In this picture (some features of which are included in Fig. 9), the central star is surrounded by a conducting disk with an inner hole (with a radius RX determined by the magnetic field at the inner disk edge and the mass accretion rate through the outer disk). Shielding currents prevent the threading of the disk by field lines, thus an initially dipolar stellar magnetic field (connecting the polar regions by field lines crossing the equatorial plane at a large distance from the star) has to squeeze through the disks inner hole and is strongly compressed in the equatorial plane. In case of a nonideal disk, with some magnetic diffusivity and in the presence of accretion, the field will penetrate the innermost ring of the disk. This field threaded ring is termed the X-region. Since the disk material close to the star will be well ionized and coupled to any magnetic field, the (entire) ring of the disk threaded by the field (in steady state) has to corotate with the star in order to prevent a winding up of the field lines (i.e., the star has to adjust to the angular velocity of the inner disk edge: * = X = (GM*/R3X)½). The radial extent of the part of the disk which is threaded by the magnetic field is of the order of the thickness of the disk.
Material in the innermost part of the X-region rotates at sub-Keplerian velocities and is thus ready to move further in. The magnetic field (which is similar to the undisturbed dipole very close to the star) channels this material in an accretion funnel flow towards some region close to the stellar pole. As the gas moves in, it would like to spin up due to angular momentum conservation. It is, however, attached to the rigidly rotating field lines and thus exerts a forward torque on the star and, more important, on the disk. The angular momentum of the accreting gas is thus stored in the X-region of the disk, which would thus be spun up. At the same time, the field lines threading the outer part of the X-region are inclined to the disk plane by only a very small angle (they have been squeezed through the disk in the equatorial plane from large distances). This part of the disk, rotating at super-Keplerian velocity, can thus launch a magnetocentrifugally driven disk wind: the X-wind. It is powerful enough to open the initially closed stellar field lines (which trace the weak field of the outermost parts of the stellar dipole), allowing the wind to expand. The X-wind efficiently removes angular momentum from the X-region which has been deposited there by the accretion flow.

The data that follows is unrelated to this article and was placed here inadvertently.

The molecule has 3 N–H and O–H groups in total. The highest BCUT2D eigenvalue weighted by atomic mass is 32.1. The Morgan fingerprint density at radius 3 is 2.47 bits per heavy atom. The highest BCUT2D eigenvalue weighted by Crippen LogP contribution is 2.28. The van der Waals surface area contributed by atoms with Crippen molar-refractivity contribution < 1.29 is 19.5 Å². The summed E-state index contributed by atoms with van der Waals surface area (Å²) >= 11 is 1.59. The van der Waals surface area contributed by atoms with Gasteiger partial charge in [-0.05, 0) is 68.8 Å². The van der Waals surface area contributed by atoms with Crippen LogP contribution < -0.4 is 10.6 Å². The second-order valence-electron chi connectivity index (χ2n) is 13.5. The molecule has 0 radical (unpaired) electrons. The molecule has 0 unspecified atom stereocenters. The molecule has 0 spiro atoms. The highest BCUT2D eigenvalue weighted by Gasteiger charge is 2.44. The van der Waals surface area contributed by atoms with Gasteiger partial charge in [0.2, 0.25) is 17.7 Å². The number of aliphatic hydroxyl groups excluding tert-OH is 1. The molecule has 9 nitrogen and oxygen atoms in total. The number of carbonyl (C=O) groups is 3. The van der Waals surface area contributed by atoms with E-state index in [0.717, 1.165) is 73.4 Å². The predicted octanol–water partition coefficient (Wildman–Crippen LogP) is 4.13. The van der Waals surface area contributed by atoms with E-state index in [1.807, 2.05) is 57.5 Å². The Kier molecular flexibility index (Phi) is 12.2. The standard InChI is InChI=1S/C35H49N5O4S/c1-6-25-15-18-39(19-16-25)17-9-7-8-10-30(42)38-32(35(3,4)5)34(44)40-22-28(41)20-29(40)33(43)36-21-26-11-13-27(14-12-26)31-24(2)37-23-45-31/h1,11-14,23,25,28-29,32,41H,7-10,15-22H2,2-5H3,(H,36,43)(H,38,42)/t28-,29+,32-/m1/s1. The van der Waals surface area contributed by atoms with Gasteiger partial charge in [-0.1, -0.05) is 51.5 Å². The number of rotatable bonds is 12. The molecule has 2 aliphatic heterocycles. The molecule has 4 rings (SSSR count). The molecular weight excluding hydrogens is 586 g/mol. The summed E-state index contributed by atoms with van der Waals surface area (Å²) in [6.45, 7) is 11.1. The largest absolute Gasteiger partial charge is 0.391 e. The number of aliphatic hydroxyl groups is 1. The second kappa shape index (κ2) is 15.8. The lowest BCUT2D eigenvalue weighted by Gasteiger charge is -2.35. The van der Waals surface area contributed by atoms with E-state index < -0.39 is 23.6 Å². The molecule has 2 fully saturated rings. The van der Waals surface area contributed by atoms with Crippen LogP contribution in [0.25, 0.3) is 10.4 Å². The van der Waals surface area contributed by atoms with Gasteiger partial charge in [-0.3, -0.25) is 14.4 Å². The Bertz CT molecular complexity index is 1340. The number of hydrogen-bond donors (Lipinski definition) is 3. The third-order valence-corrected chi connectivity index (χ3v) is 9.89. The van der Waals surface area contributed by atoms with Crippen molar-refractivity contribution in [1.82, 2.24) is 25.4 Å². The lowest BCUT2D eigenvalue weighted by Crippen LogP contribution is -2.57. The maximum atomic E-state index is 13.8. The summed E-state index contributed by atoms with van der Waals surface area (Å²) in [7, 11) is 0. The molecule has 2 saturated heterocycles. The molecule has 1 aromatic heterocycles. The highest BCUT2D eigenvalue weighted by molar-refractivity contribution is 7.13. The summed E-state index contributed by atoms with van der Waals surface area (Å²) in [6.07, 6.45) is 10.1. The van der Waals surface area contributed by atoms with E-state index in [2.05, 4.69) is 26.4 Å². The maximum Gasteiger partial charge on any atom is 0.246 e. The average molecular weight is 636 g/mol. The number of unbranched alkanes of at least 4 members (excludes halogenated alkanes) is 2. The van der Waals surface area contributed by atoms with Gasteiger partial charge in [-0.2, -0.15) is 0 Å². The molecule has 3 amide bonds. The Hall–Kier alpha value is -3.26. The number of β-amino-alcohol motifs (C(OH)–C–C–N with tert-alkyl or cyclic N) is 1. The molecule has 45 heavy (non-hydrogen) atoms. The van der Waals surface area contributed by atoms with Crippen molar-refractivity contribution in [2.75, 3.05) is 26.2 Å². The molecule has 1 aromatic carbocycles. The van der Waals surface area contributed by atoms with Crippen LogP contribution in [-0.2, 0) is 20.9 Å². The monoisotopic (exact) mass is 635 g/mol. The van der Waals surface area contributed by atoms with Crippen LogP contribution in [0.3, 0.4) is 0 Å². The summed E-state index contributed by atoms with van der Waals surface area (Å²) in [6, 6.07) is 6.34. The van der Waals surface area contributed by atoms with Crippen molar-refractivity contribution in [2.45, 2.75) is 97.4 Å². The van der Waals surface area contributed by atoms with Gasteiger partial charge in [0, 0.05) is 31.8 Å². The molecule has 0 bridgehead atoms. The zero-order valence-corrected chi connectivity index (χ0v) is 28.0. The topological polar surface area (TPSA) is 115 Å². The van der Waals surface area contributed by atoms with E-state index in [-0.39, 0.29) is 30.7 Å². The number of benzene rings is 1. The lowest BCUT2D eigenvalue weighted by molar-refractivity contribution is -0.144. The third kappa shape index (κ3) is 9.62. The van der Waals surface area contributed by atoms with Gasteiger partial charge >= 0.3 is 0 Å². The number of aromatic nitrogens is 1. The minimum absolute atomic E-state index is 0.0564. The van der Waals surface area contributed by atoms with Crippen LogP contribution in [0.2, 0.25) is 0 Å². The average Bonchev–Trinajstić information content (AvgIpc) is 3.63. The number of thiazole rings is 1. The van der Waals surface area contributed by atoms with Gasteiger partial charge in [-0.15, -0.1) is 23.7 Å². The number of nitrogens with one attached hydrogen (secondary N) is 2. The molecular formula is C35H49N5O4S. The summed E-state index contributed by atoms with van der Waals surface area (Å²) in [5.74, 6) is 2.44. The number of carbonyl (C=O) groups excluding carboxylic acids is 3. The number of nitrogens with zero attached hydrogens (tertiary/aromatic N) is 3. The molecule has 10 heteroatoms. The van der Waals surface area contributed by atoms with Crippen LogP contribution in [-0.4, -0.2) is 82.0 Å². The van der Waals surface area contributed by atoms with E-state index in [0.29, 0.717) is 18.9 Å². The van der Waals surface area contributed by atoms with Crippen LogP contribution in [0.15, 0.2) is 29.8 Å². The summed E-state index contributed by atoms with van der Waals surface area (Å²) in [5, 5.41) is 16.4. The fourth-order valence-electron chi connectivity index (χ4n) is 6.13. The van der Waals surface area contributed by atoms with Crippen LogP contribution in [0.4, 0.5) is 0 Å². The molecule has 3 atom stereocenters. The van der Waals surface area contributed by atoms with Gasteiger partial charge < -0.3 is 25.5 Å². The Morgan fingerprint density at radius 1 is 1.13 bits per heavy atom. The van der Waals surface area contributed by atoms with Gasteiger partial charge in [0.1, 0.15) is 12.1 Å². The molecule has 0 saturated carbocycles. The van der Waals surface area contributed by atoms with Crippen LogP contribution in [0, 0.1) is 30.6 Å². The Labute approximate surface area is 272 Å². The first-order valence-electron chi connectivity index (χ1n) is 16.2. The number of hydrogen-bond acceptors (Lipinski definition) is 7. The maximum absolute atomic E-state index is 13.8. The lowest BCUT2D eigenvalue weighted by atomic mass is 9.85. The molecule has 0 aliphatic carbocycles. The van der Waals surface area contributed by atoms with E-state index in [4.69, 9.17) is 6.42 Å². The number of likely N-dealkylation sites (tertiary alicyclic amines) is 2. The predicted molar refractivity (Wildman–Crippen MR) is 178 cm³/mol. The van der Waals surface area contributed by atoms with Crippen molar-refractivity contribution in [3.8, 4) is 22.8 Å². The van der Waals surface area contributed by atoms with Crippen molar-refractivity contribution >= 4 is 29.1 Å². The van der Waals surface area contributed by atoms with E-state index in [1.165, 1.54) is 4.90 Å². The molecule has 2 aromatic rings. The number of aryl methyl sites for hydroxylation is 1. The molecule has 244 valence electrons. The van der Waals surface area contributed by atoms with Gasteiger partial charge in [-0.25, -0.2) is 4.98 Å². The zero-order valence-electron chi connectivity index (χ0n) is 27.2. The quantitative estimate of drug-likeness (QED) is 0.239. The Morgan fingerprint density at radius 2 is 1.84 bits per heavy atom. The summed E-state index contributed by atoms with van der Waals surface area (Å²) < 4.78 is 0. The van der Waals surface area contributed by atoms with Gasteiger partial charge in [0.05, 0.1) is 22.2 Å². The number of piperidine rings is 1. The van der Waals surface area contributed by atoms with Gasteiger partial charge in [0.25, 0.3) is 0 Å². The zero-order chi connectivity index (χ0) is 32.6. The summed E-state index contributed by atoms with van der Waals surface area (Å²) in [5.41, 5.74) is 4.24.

The density as well as the velocity of the X-wind increase strongly but smoothly towards the polar axis: the X-wind has a core-envelope structure. The degree of concentration towards the polar axis (i.e., the collimation of the flow) increases logarithmically slow with distance from the star. In the X-wind picture, the well collimated jets seen as Herbig-Haro or infrared jets are only the densest axial parts of a more extensive structure. The lower density, slower envelope might explain often observed wide-angle winds (e.g. Kwan & Tademaru 1988) and is supposed to be responsible for the widening of molecular outflow lobes (which are driven by the entire wind/jet). The X-wind driven molecular outflow may thus be regarded as a hybrid of a jet driven outflow and a cavity swept out by a wide angle wind.
It is not yet clear whether the X-wind model really describes the processes at work in a protostellar outflow driving source. Its strength is that it is able to account for many observations in one, fairly self-consistent model (optical observations of time variable accretion/wind phenomena in T Tauri stars, the slow rotation rates of T Tauri stars, a number of the features of jets and molecular outflows, protostellar X-ray activity).